Guitarraviva and Jaime Altozano fight against the harassment of record companies on YouTube

Guitarraviva and Jaime Altozano fight against the harassment of record companies on YouTube

Does Guitarraviva sound familiar to you? Carlos Asensio is the one behind this story that we are going to tell you today. The story of a fight against record companies , which in turn fight against channels that are dedicated to music dissemination.

But, let us start at the beginning. Guitarraviva is a YouTube channel that Asensio founded eight years ago to teach others to play the guitar . It has been so successful during all this time that the channel has nothing more and nothing less than two million subscribers and more than 400 million views.

The founder of this channel has now published a video in which he denounces, according to him, the "harassment and demolition" by the multinational record companies that manage the copyrights of the songs. Warner participated in the last episode. The company has denounced a video in which Asensio teaches how to play the song A Horse With No Name , by America. 

Curiously, in this video Asensio does not play the song at any time, but shows a couple of chords and the rhythm . He neither sings it nor hums it. Faced with such absurdity, Asensio wanted one of the biggest musical popularizers on YouTube to explain what happens in that video.

Jaime Altozano also has problems with copyright

Jaime Altozano, an important music popularizer, explains in this same video that he also often has problems with copyright and record companies, whose purpose is to strike down any trace of a song to which they have rights . This, despite the fact that these videos do not even sing or play the melody of it.

This is what has happened with the aforementioned video of Asensio, from the song A Horse With No Name . In this only two chords are shown that you have to know to be able to play the subject. The melody of the song is not sung at any time, nor is the lyrics recited. What are played are two chords, but as far as we know for now the chords are intangible heritage of humanity: E minor and D major with the ninth.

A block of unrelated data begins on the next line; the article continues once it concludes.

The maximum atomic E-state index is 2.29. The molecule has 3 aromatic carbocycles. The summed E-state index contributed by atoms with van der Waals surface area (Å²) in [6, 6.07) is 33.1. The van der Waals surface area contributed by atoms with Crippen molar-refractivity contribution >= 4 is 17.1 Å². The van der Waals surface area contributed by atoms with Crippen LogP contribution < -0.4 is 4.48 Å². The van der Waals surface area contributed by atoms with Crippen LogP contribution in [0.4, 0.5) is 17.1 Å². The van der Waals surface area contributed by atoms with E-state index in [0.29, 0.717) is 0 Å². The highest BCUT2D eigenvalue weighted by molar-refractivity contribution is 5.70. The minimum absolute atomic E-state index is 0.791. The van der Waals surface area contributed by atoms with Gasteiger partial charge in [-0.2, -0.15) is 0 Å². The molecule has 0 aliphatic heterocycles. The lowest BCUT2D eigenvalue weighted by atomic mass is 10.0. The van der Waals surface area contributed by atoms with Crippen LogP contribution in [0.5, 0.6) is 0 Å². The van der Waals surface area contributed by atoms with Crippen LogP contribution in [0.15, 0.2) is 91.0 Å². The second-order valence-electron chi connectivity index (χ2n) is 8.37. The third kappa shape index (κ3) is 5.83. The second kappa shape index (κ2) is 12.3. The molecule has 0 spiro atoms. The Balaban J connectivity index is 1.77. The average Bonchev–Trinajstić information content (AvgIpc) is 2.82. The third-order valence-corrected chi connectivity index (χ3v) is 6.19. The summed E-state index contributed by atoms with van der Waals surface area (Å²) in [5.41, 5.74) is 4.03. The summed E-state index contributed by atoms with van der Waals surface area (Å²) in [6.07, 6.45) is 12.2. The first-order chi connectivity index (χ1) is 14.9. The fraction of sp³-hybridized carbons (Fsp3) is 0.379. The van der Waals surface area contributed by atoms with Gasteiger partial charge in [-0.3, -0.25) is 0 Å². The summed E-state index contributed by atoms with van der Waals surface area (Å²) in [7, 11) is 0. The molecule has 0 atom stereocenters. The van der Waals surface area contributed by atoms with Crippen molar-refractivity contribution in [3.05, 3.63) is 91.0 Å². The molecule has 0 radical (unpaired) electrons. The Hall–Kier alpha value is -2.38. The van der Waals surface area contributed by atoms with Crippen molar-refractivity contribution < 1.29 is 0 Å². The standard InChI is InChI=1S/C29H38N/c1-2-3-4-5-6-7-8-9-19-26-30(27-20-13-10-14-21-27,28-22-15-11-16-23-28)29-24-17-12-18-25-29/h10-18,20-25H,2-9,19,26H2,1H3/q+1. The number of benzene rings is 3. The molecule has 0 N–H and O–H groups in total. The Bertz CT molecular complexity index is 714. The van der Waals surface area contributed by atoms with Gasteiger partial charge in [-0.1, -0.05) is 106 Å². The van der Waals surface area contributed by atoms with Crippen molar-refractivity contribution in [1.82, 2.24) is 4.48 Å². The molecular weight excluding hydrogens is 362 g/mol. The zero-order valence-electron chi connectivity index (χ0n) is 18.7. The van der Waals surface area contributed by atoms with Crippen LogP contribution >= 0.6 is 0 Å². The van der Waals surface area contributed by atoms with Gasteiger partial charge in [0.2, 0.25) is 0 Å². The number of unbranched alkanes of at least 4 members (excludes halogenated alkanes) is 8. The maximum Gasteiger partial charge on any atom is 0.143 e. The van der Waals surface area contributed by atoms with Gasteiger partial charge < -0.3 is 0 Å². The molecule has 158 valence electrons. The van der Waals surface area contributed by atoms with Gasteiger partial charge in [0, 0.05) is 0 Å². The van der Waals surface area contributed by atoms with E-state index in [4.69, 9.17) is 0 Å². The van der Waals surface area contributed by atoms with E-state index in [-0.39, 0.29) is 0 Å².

What Altozano does in his video is just play those chords. Which are the same as those used in Let it Be by the Beatles, in Perfect by Ed Sheeran or in  The Edge of Glory by Lady Gaga. In fact, as the popularizer points out, these are the most used chords in pop history. And they're not copyrighted, no matter how much record companies try to get away with it. 

YouTube's control system

YouTube has a control system that serves to detect any hint of violation of the copyright of songs that are protected. Record companies have access to this tool, so they can make complaints if it is observed that someone is making use of some content with rights.

Before the complaint, YouTube sends a notification to the author of the video , so that in this way it can be explained. Especially if you consider that the violation is not such. Carlos Asensio says that he doesn't upload songs. That most of the content he publishes on his channel is tutorials on how to play those songs. It explains the introduction, the chords, the rhythm, but does not upload versions ( covers ) or entire songs at any time .

In this sense, in addition, Asensio reminds that there is a law of legitimate use that protects the channel. Since it is perfectly possible to make use of protected content if the purposes are didactic. This in US law. But in the Intellectual Property Law, Article 32 includes what is called “right of appointment”, which would be practically the same. 

Unfortunately, YouTube can do nothing more than what it does, although it is perfectly aware of the situation. If the complaint is successful, those responsible can keep the monetization of the video (which is the money that is collected for it). If they do not succeed, the video will be deleted and a strike will be made, the maximum allowed of three on YouTube. If they win the battle, Carlos could have the channel closed.